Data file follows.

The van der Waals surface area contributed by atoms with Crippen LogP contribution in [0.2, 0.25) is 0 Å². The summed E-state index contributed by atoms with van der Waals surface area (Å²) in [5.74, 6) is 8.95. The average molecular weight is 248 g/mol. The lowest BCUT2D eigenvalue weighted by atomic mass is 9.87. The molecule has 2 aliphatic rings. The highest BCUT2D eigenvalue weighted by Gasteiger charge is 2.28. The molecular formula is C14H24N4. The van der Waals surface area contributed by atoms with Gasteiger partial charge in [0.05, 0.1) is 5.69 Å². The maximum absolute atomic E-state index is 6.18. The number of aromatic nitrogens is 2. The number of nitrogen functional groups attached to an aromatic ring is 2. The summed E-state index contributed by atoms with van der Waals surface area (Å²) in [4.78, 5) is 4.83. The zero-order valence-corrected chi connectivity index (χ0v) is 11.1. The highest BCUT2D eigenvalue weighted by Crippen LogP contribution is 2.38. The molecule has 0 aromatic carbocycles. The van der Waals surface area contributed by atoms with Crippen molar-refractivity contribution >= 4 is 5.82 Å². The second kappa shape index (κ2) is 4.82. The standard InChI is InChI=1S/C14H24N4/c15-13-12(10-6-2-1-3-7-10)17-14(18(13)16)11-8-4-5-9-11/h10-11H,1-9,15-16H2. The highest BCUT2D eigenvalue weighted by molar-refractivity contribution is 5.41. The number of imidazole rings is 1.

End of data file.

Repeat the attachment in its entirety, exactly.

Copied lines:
The van der Waals surface area contributed by atoms with Crippen LogP contribution in [0.2, 0.25) is 0 Å². The summed E-state index contributed by atoms with van der Waals surface area (Å²) in [5.74, 6) is 8.95. The average molecular weight is 248 g/mol. The lowest BCUT2D eigenvalue weighted by atomic mass is 9.87. The molecule has 2 aliphatic rings. The highest BCUT2D eigenvalue weighted by Gasteiger charge is 2.28. The molecular formula is C14H24N4. The van der Waals surface area contributed by atoms with Gasteiger partial charge in [0.05, 0.1) is 5.69 Å². The maximum absolute atomic E-state index is 6.18. The number of aromatic nitrogens is 2. The number of nitrogen functional groups attached to an aromatic ring is 2. The summed E-state index contributed by atoms with van der Waals surface area (Å²) in [4.78, 5) is 4.83. The zero-order valence-corrected chi connectivity index (χ0v) is 11.1. The highest BCUT2D eigenvalue weighted by Crippen LogP contribution is 2.38. The molecule has 0 aromatic carbocycles. The van der Waals surface area contributed by atoms with Crippen molar-refractivity contribution >= 4 is 5.82 Å². The second kappa shape index (κ2) is 4.82. The standard InChI is InChI=1S/C14H24N4/c15-13-12(10-6-2-1-3-7-10)17-14(18(13)16)11-8-4-5-9-11/h10-11H,1-9,15-16H2. The highest BCUT2D eigenvalue weighted by molar-refractivity contribution is 5.41. The number of imidazole rings is 1.